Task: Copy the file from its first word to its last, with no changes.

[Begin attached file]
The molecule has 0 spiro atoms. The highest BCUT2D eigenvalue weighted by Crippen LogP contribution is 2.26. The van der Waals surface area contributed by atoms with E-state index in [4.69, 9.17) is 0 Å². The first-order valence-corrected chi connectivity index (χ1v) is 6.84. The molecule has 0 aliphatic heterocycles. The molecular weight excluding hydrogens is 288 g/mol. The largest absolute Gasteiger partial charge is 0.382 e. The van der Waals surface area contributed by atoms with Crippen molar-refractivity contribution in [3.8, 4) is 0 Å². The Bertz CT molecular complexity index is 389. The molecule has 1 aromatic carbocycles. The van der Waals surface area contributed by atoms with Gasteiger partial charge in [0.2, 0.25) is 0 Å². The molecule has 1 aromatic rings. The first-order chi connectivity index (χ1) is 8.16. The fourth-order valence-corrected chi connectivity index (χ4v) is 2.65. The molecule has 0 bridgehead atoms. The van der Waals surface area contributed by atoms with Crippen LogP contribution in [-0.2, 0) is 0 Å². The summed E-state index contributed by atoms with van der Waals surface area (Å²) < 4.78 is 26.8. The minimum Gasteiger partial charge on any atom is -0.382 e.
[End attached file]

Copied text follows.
The molecule has 0 spiro atoms. The highest BCUT2D eigenvalue weighted by Crippen LogP contribution is 2.26. The van der Waals surface area contributed by atoms with E-state index in [4.69, 9.17) is 0 Å². The first-order valence-corrected chi connectivity index (χ1v) is 6.84. The molecule has 0 aliphatic heterocycles. The molecular weight excluding hydrogens is 288 g/mol. The largest absolute Gasteiger partial charge is 0.382 e. The van der Waals surface area contributed by atoms with Crippen molar-refractivity contribution in [3.8, 4) is 0 Å². The Bertz CT molecular complexity index is 389. The molecule has 1 aromatic carbocycles. The van der Waals surface area contributed by atoms with Gasteiger partial charge in [0.2, 0.25) is 0 Å². The molecule has 1 aromatic rings. The first-order chi connectivity index (χ1) is 8.16. The fourth-order valence-corrected chi connectivity index (χ4v) is 2.65. The molecule has 0 bridgehead atoms. The van der Waals surface area contributed by atoms with Crippen LogP contribution in [-0.2, 0) is 0 Å². The summed E-state index contributed by atoms with van der Waals surface area (Å²) < 4.78 is 26.8. The minimum Gasteiger partial charge on any atom is -0.382 e.